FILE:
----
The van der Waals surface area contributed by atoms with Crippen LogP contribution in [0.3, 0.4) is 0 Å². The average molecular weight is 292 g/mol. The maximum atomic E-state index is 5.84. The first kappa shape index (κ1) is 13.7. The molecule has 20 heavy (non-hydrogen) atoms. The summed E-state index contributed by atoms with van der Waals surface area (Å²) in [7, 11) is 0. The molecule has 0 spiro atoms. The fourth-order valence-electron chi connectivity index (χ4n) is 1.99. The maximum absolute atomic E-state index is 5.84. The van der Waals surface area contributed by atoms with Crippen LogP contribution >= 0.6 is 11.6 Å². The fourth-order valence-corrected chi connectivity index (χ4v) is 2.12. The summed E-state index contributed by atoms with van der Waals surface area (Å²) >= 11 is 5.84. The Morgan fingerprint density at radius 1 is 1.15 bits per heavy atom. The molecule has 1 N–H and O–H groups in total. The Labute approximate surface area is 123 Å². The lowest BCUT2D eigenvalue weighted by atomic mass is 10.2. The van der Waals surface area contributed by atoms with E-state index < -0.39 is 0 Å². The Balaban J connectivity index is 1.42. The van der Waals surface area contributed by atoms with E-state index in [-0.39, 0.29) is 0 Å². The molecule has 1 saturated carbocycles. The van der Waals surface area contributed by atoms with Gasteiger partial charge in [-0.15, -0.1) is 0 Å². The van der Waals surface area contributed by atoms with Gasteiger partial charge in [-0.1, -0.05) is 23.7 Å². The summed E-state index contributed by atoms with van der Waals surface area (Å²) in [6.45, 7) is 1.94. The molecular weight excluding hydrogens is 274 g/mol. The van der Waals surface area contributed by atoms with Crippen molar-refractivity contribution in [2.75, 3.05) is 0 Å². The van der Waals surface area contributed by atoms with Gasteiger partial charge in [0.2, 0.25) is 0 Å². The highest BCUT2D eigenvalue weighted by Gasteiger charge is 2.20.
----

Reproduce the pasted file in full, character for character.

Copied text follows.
The van der Waals surface area contributed by atoms with Crippen LogP contribution in [0.3, 0.4) is 0 Å². The average molecular weight is 292 g/mol. The maximum atomic E-state index is 5.84. The first kappa shape index (κ1) is 13.7. The molecule has 20 heavy (non-hydrogen) atoms. The summed E-state index contributed by atoms with van der Waals surface area (Å²) in [7, 11) is 0. The molecule has 0 spiro atoms. The fourth-order valence-electron chi connectivity index (χ4n) is 1.99. The maximum absolute atomic E-state index is 5.84. The van der Waals surface area contributed by atoms with Crippen LogP contribution >= 0.6 is 11.6 Å². The fourth-order valence-corrected chi connectivity index (χ4v) is 2.12. The summed E-state index contributed by atoms with van der Waals surface area (Å²) >= 11 is 5.84. The Morgan fingerprint density at radius 1 is 1.15 bits per heavy atom. The molecule has 1 N–H and O–H groups in total. The Labute approximate surface area is 123 Å². The lowest BCUT2D eigenvalue weighted by atomic mass is 10.2. The van der Waals surface area contributed by atoms with E-state index < -0.39 is 0 Å². The Balaban J connectivity index is 1.42. The van der Waals surface area contributed by atoms with E-state index in [-0.39, 0.29) is 0 Å². The molecule has 1 saturated carbocycles. The van der Waals surface area contributed by atoms with Gasteiger partial charge in [-0.15, -0.1) is 0 Å². The van der Waals surface area contributed by atoms with Gasteiger partial charge in [-0.1, -0.05) is 23.7 Å². The summed E-state index contributed by atoms with van der Waals surface area (Å²) in [6.45, 7) is 1.94. The molecular weight excluding hydrogens is 274 g/mol. The van der Waals surface area contributed by atoms with Crippen molar-refractivity contribution in [2.75, 3.05) is 0 Å². The van der Waals surface area contributed by atoms with Gasteiger partial charge in [0.2, 0.25) is 0 Å². The highest BCUT2D eigenvalue weighted by Gasteiger charge is 2.20.